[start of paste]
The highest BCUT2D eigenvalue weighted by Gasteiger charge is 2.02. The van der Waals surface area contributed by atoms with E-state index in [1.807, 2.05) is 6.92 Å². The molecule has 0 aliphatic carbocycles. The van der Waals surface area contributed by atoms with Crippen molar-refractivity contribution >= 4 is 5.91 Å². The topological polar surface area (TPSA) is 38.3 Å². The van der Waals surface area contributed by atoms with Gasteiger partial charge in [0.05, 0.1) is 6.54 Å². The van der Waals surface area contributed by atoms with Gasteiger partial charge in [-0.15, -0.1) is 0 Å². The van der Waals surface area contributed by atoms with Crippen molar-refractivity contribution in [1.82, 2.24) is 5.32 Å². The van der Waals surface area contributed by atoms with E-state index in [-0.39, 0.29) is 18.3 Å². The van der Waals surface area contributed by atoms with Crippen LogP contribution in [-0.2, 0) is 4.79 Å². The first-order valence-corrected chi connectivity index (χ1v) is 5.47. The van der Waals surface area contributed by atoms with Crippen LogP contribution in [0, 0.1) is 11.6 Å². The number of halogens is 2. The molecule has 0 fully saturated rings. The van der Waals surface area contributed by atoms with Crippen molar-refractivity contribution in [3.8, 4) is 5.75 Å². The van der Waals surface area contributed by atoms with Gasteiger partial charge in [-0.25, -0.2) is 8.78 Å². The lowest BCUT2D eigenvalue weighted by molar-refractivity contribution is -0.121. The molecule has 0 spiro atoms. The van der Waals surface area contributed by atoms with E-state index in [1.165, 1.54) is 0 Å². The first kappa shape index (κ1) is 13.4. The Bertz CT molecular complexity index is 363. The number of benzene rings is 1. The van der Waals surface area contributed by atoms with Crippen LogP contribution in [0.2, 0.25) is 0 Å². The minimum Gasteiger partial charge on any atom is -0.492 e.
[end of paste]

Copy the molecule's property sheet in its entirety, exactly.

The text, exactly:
The highest BCUT2D eigenvalue weighted by Gasteiger charge is 2.02. The van der Waals surface area contributed by atoms with E-state index in [1.807, 2.05) is 6.92 Å². The molecule has 0 aliphatic carbocycles. The van der Waals surface area contributed by atoms with Crippen molar-refractivity contribution >= 4 is 5.91 Å². The topological polar surface area (TPSA) is 38.3 Å². The van der Waals surface area contributed by atoms with Gasteiger partial charge in [0.05, 0.1) is 6.54 Å². The van der Waals surface area contributed by atoms with Gasteiger partial charge in [-0.15, -0.1) is 0 Å². The van der Waals surface area contributed by atoms with Crippen molar-refractivity contribution in [1.82, 2.24) is 5.32 Å². The van der Waals surface area contributed by atoms with E-state index in [-0.39, 0.29) is 18.3 Å². The van der Waals surface area contributed by atoms with Crippen LogP contribution in [-0.2, 0) is 4.79 Å². The first-order valence-corrected chi connectivity index (χ1v) is 5.47. The van der Waals surface area contributed by atoms with Crippen LogP contribution in [0, 0.1) is 11.6 Å². The number of halogens is 2. The molecule has 0 fully saturated rings. The van der Waals surface area contributed by atoms with Crippen molar-refractivity contribution in [3.8, 4) is 5.75 Å². The van der Waals surface area contributed by atoms with Gasteiger partial charge in [-0.25, -0.2) is 8.78 Å². The lowest BCUT2D eigenvalue weighted by molar-refractivity contribution is -0.121. The molecule has 0 spiro atoms. The van der Waals surface area contributed by atoms with E-state index in [1.165, 1.54) is 0 Å². The first kappa shape index (κ1) is 13.4. The Bertz CT molecular complexity index is 363. The number of benzene rings is 1. The van der Waals surface area contributed by atoms with Crippen LogP contribution in [0.2, 0.25) is 0 Å². The minimum Gasteiger partial charge on any atom is -0.492 e.